Robert Simmons died at his Parkersburg home on January 16, 1892. A free black man during the days of slavery, he moved to Parkersburg in 1841 and earned a living as a barber. He and his wife Sarah worried that their nine children wouldn’t receive a proper education.
So, in 1862, he and other free black men established Sumner School in Parkersburg. Sumner was the first school for African American children in present-day West Virginia and south of the Mason-Dixon Line.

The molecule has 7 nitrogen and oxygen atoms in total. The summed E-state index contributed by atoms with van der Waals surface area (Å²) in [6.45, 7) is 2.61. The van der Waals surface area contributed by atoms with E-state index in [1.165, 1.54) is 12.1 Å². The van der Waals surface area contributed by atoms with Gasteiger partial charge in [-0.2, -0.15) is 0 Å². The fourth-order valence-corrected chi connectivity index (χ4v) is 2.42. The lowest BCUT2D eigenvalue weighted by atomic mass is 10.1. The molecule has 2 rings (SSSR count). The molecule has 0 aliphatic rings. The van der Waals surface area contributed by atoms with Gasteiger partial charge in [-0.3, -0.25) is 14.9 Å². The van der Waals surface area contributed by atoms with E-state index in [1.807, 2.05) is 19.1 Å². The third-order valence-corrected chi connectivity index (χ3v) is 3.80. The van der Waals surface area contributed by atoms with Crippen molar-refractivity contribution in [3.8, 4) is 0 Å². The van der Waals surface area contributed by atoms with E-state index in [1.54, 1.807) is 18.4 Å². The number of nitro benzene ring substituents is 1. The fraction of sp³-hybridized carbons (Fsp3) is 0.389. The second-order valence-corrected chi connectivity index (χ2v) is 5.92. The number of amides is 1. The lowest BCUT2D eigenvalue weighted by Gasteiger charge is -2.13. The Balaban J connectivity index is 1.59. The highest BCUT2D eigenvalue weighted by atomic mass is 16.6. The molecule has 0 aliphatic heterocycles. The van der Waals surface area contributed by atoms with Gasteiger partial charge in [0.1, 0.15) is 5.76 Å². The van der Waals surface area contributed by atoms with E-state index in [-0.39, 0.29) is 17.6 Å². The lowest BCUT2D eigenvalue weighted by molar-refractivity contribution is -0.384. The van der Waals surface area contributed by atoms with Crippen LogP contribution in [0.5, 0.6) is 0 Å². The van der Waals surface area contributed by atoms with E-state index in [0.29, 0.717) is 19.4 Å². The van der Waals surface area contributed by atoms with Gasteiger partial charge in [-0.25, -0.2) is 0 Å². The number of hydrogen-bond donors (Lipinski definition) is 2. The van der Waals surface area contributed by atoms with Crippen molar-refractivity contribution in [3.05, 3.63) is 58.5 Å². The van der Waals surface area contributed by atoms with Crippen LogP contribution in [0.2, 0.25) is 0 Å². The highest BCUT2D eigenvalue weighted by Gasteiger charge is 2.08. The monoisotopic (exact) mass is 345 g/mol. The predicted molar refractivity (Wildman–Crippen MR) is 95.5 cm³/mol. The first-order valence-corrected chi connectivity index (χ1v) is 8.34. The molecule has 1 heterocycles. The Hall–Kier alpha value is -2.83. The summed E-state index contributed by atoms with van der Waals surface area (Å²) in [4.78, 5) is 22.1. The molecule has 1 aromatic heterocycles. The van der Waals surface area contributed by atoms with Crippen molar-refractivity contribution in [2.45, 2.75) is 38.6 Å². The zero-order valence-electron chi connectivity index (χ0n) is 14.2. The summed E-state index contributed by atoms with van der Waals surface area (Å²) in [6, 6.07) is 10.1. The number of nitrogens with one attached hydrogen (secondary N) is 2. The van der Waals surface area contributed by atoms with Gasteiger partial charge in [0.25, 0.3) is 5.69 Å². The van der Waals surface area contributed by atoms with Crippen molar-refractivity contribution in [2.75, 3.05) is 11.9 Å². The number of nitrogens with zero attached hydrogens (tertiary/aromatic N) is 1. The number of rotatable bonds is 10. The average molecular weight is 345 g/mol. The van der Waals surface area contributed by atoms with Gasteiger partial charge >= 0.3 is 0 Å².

Shortly after the school’s founding, Simmons traveled through war-torn Virginia to meet with Abraham Lincoln in Washington.
The president authorized use of a rundown army barracks to serve as the Sumner school building. Sumner would later establish the first black high school department in West Virginia. It remained open until segregation ended in the 1950s.
Simmons also was a leading African American voice in the Republican Party, twice serving as a state delegate to national conventions. He even turned down an offer from President Ulysses S. Grant to be U.S. consul to Haiti. Today, Parkersburg’s downtown post office is named in honor of Robert Simmons.